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Privacy Plus+: Georgia (voting machines) on our minds

Privacy, Technology and Perspective

Georgia (voting machines) on our minds: This week, a federal judge in Atlanta, Georgia wisely ordered the state to be ready to use paper ballots for the 2020 election, if it fails to meet a tight deadline to implement an entirely new voting system.  You can review a copy of the 153-page ruling by clicking on the link that follows:

https://www.courtlistener.com/recap/gov.uscourts.gand.240678/gov.uscourts.gand.240678.579.0.pdf

In describing Georgia’s current voting system, key phrases that jump out of the Court’s order are:

  • - “Outdated and vulnerable software;”

  • - “Susceptible to manipulation and malfunction;” and

  • - “Not reliably secure.”

Last year, the Court ruled that the plaintiffs’ preliminary evidence had established a substantial likelihood of their prevailing on their claims that Georgia’s failure to remedy “known security breaches and exposures compromising Georgia’s electronic voting machines and election servers” violates their 14th amendment substantive due process and equal protection rights. Curling v. Kemp, 334 F.Supp.3d 1303, 1322 (N.D. Ga. 2018). 

Since then, Georgia has selected a new “BMD” election system, said to include an auditable trail.  While the adequacy of this new BMD system is not (yet) before the Court, the Court explains that Georgia awarded the low bidder, Dominion Voting Systems, Inc., the contract for a sum of $106,842,590.80.” (Order at Page 9), and mentions, in a note, that “no elector can visually review and confirm whether the bar code [associated with the presumptive paper trail] accurately conveys the votes actually cast.” (Order at Page 9, n. 10) We have previously written about Dominion, and the fact that it has no privacy policy posted on its website.  Adequate or not, the Court concludes that there is not enough time for it to be rolled out and operational across Georgia’s 159 counties for the November 2019 elections, and there is serious question about whether it can be ready in time for the 2020 primaries. So the Court has ordered the State of Georgia not to use the existing GEMS/DRE system after 2019, and to be ready with a contingency plan – likely involving paper ballots – in the event that the new BMD system will not be completely rolled out and ready in time for the 2020 primaries.  (Significantly, the Court has also ordered the State to prepare a plan ready to implement by January 3, 2020 to address errors and discrepancies in Georgia’s voter registration databases.)  (Order at pp. 137 -153.)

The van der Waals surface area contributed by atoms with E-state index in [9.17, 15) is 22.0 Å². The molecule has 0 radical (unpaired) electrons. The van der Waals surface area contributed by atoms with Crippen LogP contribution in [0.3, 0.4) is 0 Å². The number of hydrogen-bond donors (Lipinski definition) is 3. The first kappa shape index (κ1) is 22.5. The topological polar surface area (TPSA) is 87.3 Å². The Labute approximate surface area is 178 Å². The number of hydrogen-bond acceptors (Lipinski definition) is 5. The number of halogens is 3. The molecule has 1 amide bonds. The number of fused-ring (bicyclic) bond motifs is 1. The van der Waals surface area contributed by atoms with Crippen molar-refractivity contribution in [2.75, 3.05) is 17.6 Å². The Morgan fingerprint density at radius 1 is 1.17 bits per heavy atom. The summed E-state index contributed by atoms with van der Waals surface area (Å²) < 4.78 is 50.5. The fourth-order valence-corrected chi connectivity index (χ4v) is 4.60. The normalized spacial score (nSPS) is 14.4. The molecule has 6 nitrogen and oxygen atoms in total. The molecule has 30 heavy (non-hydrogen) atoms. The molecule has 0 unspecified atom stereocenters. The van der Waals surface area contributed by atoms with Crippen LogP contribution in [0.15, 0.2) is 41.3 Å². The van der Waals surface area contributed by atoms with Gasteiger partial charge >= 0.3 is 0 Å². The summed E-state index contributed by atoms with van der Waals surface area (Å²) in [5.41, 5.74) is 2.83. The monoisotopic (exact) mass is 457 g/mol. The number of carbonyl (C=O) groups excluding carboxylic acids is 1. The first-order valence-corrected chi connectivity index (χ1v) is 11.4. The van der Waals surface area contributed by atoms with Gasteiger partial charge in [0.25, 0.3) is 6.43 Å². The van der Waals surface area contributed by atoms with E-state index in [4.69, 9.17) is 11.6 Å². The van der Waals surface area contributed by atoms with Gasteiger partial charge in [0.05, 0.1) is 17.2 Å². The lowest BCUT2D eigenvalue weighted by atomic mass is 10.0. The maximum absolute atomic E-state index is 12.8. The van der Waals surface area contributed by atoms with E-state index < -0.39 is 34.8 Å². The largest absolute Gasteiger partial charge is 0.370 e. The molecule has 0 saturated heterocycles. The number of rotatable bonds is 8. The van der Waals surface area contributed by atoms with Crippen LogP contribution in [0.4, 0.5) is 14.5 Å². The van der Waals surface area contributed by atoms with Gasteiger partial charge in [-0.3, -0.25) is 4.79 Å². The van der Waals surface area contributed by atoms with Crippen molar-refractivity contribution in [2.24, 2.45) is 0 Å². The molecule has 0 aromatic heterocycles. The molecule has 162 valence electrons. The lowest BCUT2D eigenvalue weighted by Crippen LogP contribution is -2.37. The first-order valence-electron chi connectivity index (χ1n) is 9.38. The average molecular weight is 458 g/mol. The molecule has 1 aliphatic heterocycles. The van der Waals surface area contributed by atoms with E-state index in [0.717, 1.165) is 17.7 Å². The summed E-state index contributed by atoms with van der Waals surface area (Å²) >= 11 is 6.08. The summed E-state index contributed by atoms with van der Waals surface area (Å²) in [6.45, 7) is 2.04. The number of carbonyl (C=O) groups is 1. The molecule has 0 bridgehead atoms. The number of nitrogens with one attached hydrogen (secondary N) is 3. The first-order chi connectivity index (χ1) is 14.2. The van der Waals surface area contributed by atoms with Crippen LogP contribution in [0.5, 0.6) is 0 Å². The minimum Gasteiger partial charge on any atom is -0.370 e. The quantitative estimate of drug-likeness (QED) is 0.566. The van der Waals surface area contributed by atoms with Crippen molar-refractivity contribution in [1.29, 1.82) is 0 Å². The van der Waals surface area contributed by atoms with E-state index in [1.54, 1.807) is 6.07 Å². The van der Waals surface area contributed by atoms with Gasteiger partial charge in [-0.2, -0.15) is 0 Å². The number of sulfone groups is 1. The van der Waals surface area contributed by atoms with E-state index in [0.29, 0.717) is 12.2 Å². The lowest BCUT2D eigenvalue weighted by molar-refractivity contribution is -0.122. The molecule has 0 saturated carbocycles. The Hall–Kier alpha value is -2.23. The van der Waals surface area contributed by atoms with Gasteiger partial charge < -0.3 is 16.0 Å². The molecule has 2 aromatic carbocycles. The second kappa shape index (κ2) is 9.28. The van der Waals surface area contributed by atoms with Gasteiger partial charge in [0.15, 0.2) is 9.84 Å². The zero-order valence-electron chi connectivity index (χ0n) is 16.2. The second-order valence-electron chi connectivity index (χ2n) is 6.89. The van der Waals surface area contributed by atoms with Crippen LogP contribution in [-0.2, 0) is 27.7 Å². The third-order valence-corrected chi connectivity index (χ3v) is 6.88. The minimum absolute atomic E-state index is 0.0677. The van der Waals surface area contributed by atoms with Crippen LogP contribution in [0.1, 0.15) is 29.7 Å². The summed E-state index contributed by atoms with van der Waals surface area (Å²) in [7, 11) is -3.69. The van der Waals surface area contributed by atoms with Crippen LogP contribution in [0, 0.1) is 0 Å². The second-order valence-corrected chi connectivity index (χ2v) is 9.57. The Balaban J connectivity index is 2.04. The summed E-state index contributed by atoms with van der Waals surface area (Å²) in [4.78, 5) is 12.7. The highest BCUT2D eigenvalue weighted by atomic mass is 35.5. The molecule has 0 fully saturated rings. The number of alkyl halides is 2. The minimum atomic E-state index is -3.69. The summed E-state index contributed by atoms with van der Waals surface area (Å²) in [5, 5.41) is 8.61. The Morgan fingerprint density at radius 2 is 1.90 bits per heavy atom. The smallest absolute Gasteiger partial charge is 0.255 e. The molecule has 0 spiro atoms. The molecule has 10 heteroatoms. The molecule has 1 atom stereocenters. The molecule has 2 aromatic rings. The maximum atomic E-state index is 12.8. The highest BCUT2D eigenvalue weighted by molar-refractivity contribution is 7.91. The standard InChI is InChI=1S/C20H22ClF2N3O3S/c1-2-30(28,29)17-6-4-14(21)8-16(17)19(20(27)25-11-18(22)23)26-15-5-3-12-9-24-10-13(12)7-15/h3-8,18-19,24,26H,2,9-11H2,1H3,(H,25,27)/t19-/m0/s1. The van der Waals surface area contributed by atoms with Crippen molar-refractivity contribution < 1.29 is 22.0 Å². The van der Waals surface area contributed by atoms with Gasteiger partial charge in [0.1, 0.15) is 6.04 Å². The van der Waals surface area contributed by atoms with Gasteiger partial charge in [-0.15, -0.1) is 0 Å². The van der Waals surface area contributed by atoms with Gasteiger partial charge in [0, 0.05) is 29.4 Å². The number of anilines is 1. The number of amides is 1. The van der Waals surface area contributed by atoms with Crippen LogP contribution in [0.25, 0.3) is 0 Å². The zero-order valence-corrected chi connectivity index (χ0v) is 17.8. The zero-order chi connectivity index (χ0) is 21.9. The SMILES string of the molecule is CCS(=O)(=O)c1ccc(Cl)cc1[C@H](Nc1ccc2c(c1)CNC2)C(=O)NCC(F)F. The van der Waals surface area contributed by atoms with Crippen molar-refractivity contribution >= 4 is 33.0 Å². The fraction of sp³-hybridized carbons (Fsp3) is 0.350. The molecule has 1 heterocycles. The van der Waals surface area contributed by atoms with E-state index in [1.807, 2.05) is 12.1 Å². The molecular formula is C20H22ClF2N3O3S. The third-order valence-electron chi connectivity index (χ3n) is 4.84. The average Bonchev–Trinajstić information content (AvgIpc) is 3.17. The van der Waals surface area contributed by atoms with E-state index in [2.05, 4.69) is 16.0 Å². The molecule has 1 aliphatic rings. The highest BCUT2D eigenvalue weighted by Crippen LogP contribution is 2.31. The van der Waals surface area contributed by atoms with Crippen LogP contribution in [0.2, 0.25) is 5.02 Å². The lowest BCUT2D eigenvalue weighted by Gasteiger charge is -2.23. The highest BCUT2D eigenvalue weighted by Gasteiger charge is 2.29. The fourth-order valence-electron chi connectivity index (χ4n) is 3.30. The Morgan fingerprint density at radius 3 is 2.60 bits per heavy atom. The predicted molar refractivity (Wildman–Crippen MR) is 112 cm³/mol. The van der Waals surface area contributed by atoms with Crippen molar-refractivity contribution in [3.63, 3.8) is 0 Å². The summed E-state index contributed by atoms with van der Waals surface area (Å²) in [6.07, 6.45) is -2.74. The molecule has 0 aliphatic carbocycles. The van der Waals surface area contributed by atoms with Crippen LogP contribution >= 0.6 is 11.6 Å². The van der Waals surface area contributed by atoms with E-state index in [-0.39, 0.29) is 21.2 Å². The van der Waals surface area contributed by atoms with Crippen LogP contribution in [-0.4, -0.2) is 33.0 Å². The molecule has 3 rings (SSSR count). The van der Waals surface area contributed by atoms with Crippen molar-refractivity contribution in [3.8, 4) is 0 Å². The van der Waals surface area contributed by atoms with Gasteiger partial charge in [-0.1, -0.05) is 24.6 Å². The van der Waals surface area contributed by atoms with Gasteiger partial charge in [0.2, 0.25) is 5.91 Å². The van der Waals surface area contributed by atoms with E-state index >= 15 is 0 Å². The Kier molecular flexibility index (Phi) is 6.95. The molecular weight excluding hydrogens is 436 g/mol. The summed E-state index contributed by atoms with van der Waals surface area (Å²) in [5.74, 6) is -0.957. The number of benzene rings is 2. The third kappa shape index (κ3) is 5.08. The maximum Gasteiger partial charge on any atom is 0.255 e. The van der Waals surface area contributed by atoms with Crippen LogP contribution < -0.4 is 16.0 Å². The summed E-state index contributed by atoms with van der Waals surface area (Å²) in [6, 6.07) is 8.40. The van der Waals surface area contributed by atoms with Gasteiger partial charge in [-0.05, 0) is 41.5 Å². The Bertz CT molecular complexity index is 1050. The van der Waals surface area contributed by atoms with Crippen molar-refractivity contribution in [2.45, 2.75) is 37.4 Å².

Now, we just hope that all of the other jurisdictions that rely on electronic voting machines (including Dallas County, Texas), will also stop using voting machines that either have no paper records or useless paper records (like ones that have bar codes that clearly are not human-readable).  In order have a meaningful way to audit electronic ballots, a human must be confirm on paper the results of each electronic voting record. Therefore, human-readable paper ballots that produce verifiable audit trails are necessary to ensure the integrity of our election results.

Again, we post the following link that will direct you to the voting tool provided by Verified Voting (“VV”), a nonprofit organization, which will show you the jurisdictions which should follow Georgia’s court-ordered lead by using paper ballots in 2020 – preferably by choice, if necessary by court order: https://www.verifiedvoting.org/verifier/.

Election integrity matters.  As powerfully noted in an amicus brief submitted by EPIC and joined by 31 other legal scholars and technical experts, the “secret ballot safeguards privacy, freedom of association, and democratic values.”  A link to that brief follows:

https://epic.org/amicus/voting/curling/Curling-v-Raffensperger-EPIC-Amicus.pdf.

It is time to be fierce about preserving our democracy from outside influence or pure negligence. 

Hosch & Morris, PLLC is a Dallas-based boutique law firm dedicated to data protection, privacy, the Internet and technology. Open the Future℠.

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